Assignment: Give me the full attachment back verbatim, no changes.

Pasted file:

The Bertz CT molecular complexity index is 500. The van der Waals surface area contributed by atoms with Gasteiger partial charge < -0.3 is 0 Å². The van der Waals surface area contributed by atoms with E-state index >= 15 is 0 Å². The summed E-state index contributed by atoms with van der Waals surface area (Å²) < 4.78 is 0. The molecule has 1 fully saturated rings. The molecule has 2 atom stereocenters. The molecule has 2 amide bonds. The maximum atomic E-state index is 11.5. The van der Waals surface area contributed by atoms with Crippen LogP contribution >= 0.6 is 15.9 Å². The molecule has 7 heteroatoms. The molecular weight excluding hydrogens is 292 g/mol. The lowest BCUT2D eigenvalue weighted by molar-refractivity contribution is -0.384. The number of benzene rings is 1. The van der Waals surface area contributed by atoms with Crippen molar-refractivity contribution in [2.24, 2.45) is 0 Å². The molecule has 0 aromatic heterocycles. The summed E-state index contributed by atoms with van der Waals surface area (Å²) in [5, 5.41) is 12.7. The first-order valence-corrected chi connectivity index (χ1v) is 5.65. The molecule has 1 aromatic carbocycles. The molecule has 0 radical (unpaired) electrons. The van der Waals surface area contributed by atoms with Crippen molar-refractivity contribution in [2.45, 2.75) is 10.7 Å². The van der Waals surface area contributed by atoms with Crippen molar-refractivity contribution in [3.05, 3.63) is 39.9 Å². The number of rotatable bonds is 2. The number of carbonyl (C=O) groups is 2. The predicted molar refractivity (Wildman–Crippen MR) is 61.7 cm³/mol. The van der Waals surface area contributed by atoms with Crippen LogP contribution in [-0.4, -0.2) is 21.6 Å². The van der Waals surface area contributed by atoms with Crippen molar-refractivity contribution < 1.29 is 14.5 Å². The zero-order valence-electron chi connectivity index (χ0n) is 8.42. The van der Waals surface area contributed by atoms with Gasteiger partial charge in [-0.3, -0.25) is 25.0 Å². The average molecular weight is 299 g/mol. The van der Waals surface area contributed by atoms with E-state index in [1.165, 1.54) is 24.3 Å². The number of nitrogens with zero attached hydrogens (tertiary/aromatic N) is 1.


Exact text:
The Bertz CT molecular complexity index is 500. The van der Waals surface area contributed by atoms with Gasteiger partial charge < -0.3 is 0 Å². The van der Waals surface area contributed by atoms with E-state index >= 15 is 0 Å². The summed E-state index contributed by atoms with van der Waals surface area (Å²) < 4.78 is 0. The molecule has 1 fully saturated rings. The molecule has 2 atom stereocenters. The molecule has 2 amide bonds. The maximum atomic E-state index is 11.5. The van der Waals surface area contributed by atoms with Crippen LogP contribution >= 0.6 is 15.9 Å². The molecule has 7 heteroatoms. The molecular weight excluding hydrogens is 292 g/mol. The lowest BCUT2D eigenvalue weighted by molar-refractivity contribution is -0.384. The number of benzene rings is 1. The van der Waals surface area contributed by atoms with Crippen molar-refractivity contribution in [2.24, 2.45) is 0 Å². The molecule has 0 aromatic heterocycles. The summed E-state index contributed by atoms with van der Waals surface area (Å²) in [5, 5.41) is 12.7. The first-order valence-corrected chi connectivity index (χ1v) is 5.65. The molecule has 1 aromatic carbocycles. The molecule has 0 radical (unpaired) electrons. The van der Waals surface area contributed by atoms with Crippen molar-refractivity contribution in [2.45, 2.75) is 10.7 Å². The van der Waals surface area contributed by atoms with Crippen molar-refractivity contribution in [3.05, 3.63) is 39.9 Å². The number of rotatable bonds is 2. The number of carbonyl (C=O) groups is 2. The predicted molar refractivity (Wildman–Crippen MR) is 61.7 cm³/mol. The van der Waals surface area contributed by atoms with Crippen LogP contribution in [-0.4, -0.2) is 21.6 Å². The van der Waals surface area contributed by atoms with Crippen molar-refractivity contribution < 1.29 is 14.5 Å². The zero-order valence-electron chi connectivity index (χ0n) is 8.42. The van der Waals surface area contributed by atoms with Gasteiger partial charge in [-0.3, -0.25) is 25.0 Å². The average molecular weight is 299 g/mol. The van der Waals surface area contributed by atoms with E-state index in [1.165, 1.54) is 24.3 Å². The number of nitrogens with zero attached hydrogens (tertiary/aromatic N) is 1.